Russians and Ukrainians consider larks the heralds of spring. Families usher in the season by baking buns in the shape of larks, known as zhavoronki. Each pastry bird represents luck for the upcoming planting season, as well as one of the 40 Martyrs of Sebaste, Roman soldiers who died for Christianity. During the feast to honor the martyrs, Ukrainian children are given zhavoronki to toss into the air—a symbolic ritual meant to welcome warmer weather and will away the winter.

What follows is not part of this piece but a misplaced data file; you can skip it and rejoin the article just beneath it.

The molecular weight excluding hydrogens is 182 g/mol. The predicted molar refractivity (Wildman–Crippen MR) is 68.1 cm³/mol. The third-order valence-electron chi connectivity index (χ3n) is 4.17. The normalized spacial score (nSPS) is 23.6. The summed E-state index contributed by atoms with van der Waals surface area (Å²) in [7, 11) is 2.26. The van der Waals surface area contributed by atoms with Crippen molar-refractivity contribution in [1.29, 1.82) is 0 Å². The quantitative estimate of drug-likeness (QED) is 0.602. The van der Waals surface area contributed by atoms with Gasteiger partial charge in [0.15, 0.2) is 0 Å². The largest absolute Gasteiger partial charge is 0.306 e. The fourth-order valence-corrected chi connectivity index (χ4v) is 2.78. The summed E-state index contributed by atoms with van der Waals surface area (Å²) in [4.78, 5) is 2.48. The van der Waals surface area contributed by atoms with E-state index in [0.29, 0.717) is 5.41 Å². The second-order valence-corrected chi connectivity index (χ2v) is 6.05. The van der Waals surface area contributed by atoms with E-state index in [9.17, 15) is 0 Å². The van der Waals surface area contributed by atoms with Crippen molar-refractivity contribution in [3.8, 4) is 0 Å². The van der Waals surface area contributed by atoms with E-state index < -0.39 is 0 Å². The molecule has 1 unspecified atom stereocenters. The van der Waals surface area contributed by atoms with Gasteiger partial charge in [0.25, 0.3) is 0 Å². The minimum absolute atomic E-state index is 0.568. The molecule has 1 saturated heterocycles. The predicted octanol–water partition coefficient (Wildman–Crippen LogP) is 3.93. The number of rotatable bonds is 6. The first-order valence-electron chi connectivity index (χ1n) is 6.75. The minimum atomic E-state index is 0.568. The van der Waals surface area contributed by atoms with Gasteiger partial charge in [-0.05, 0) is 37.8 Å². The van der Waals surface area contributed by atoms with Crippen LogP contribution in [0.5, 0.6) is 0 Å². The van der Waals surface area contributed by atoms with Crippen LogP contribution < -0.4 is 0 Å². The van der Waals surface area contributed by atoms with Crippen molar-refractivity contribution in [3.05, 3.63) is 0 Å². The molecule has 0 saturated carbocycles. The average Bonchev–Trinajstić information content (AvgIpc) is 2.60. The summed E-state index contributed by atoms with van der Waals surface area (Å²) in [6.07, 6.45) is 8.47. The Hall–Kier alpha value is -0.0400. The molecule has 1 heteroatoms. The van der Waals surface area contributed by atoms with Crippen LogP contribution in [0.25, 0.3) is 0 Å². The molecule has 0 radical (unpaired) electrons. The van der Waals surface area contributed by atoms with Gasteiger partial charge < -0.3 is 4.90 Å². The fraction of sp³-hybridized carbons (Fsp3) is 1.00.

Christians living in Russia traditionally enjoy the sweet buns as a preamble to Maslenitsa, a week-long celebration leading up to the Lenten season, akin to other cultures’ Mardi Gras festivities. Translating to “butter week,” the annual event honors the changing of seasons through a mixture of pagan and Christian traditions. Though regional rituals vary across the nation, rich food is a must. With its butter-and-egg base, zhavoronki does the trick.